During frequent visits to my hometown of Austin two decades ago, Fonda San Miguel was one of my favorite places to eat. Founded in 1975 in a then-remote residential neighborhood on the north side of town, the restaurant was designed to look like a colonial hacienda, with glazed ceramic figures flanking immense carved doors, a relaxing courtyard open to the sky, and multiple handsome dining rooms. In my experience, it was one of the few restaurants in Texas to focus not on Tex-Mex fare, but regional recipes of Mexico.
During that era, Fonda San Miguel’s chef was Mexico City native Roberto Santibañez. He subsequently went on to make a name for himself in New York City at Rosa Mexicano, wrote several cookbooks, and eventually started his own chain called simply Fonda. Open since 2009, it now has branches in Chelsea, Park Slope, and Tribeca — the latter appearing just three months ago on Duane Street near West Broadway, and the subject of this review.
The decor recalls some of the charm of Fonda San Miguel. Perforated metal screens showing folk motifs stand behind the bar and between booths. A vaulted ceiling makes the room feel like a railroad dining car of yesteryear; orange banquettes flanked by small tables hug cream-colored walls, as a trestle table planted in the middle hosts groups of celebrants.
The tortilla soup ($10) is unforgettable. It’s finished tableside with a broth of the deepest brown poured over wiry strips of crisp tortilla surmounted by slices of avocado. There are no pale spongy cubes of chicken breast – just you, the flavorful broth, and the crunch. On a hot summer evening sitting outside, the watermelon salad ($12) might be the way to go, sweet red cubes tossed with cukes and fresh, rubbery white cheese. A shake of sea salt accentuates the sweetness of the melon.
There’s a ceviche, too, which is really more the consistency of a Sonoran or Sinaloan aguachile, with its bracing pink fluid, which you are likely to drink when the raw tuna and baby shrimp are exhausted. (Though I wish it had been served with saltines, as is done in Sinaloan seaside spots — and on the Jersey Shore at Long Branch’s La Valentina.) Sure, there’s a guac crushed in the usual molcajete — most Mexican restaurants make a good one — but here the creamy and chunky green stuff is almost upstaged by the warm tortilla chips that come alongside.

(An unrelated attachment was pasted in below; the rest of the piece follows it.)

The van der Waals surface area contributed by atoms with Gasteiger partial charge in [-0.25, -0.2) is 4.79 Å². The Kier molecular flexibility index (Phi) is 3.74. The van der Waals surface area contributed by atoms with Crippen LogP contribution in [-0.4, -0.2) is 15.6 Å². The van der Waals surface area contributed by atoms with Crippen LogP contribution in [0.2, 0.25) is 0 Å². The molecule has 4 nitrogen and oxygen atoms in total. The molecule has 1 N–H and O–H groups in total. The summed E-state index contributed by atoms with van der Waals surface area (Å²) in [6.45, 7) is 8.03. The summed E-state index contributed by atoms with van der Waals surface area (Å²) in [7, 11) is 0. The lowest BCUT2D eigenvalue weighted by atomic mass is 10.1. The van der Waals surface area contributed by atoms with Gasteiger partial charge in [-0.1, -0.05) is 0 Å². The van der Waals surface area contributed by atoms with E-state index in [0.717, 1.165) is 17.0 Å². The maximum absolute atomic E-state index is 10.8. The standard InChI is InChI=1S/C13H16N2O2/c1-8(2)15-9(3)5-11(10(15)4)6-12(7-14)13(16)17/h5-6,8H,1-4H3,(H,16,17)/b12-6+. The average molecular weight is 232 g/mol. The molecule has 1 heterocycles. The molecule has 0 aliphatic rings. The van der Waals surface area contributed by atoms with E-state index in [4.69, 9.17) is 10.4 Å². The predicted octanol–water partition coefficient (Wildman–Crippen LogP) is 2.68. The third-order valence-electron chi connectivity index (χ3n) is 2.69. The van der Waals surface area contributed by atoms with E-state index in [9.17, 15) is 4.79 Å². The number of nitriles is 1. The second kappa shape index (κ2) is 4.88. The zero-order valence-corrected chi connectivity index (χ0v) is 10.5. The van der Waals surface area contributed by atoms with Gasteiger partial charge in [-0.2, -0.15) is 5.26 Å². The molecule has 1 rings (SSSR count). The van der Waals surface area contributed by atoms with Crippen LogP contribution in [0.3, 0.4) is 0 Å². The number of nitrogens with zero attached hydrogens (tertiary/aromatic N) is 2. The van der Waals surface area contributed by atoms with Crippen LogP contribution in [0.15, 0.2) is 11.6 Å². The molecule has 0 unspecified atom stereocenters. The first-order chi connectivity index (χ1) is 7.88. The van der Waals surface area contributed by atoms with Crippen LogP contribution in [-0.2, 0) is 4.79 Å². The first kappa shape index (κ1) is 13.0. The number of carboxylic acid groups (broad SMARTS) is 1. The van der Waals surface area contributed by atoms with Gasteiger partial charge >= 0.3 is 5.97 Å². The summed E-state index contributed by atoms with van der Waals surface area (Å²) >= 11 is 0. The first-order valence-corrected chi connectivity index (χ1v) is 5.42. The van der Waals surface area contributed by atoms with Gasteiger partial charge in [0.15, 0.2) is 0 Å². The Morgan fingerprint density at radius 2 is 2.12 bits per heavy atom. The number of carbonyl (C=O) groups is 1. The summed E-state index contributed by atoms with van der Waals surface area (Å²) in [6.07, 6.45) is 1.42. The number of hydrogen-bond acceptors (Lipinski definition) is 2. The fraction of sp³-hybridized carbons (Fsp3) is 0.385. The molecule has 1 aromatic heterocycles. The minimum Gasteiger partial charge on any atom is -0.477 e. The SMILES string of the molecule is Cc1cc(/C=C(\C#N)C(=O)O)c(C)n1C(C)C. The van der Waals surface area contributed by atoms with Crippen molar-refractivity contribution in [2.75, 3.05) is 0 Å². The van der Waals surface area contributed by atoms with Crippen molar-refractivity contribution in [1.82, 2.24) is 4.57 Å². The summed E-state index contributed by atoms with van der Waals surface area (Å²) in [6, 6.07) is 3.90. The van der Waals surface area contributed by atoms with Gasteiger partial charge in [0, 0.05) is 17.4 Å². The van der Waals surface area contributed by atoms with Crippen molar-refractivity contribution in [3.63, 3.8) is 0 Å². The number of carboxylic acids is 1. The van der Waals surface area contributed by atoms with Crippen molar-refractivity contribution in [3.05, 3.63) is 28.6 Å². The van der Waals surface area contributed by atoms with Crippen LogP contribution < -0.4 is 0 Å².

Ultimately, when it came to entrees I felt compelled to compare today’s Fonda with turn-of-the-century Fonda San Miguel. The menus have at least a few dishes in common. If memory serves, the enchiladas suizas were virtually the same at both places, deploying two types of cheese (hence “suizas,” or Swiss). A green tomatillo sauce adds tartness. Santibañez has a thing for duck, and in Austin, duck enchiladas came smothered in a creamy sauce tasting of green herbs and chiles. It became my favorite dish there.
The similarly picturesque zarape de pato ($15) at Fonda Tribeca is just as tasty. Named after a colorful woven shawl, the dish features tortillas mantling a filling like free-form enchiladas; in this case, luxuriant quantities of duck. The sauce of roasted tomatoes and chipotle peppers results in a fluorescent orangeness that showcases the dark taste of duck. Though listed as an app, it could easily serve as an entree.
I’m never one to complain about the size of main courses, but Fonda Tribeca’s tend to be huge, and come paired with sides of rice, fresh tortillas, and beans. These entrees include renditions of the greatest hits of Mexican cuisine, and carnitas ($26) is a case in point. Much the way it’s made in Michoacán, the rich confit comes in large chunks sizzling in a cast-iron skillet heaped with raw onions. Salsa verde and blue-corn tortillas complete the picture — nearly as good, in my opinion, as the signature carnitas Denisse Lina Chavez once made at El Atoradero, though missing that version’s slight gooeyness.
Other entrees include achiote-marinated and grilled chicken tossed with Chihuahua cheese and heaped with caramelized onions, in a tip of the hat to Tex-Mex cuisine. There’s also a chile relleno stuffed with spinach; chicken enchiladas in a sweet Oaxacan mole negro; and a Yucatán shrimp adobado that finds the spice-encrusted creatures atop a cliff of green rice, with a light black bean sauce flowing underneath like an incoming tide.
Drinkwise, there are cervezas, strong cocktails (most refreshing: a watermelon margarita, $16), and a short wine list from which a friend and I selected a grenache rosé from Ensenada’s Monte Xanic ($47). It was drier and sharper than most rosés, and the perfect foil for the assertive Mexican fare at Fonda Tribeca. For dessert don’t miss the citric tres leches cake ($9), which comes prettily sprinkled with slivered almonds and topped with a rich ivory sauce that tastes slightly of rum.
Fonda Tribeca is certainly up there among the better upscale Mexican restaurants in town, but rather than emulating modern Mexico City fare, it chooses to present sterling versions of historic recipes. One of the chief pleasures for me was enjoying the work of a chef more than 20 years after I’d first admired his cooking.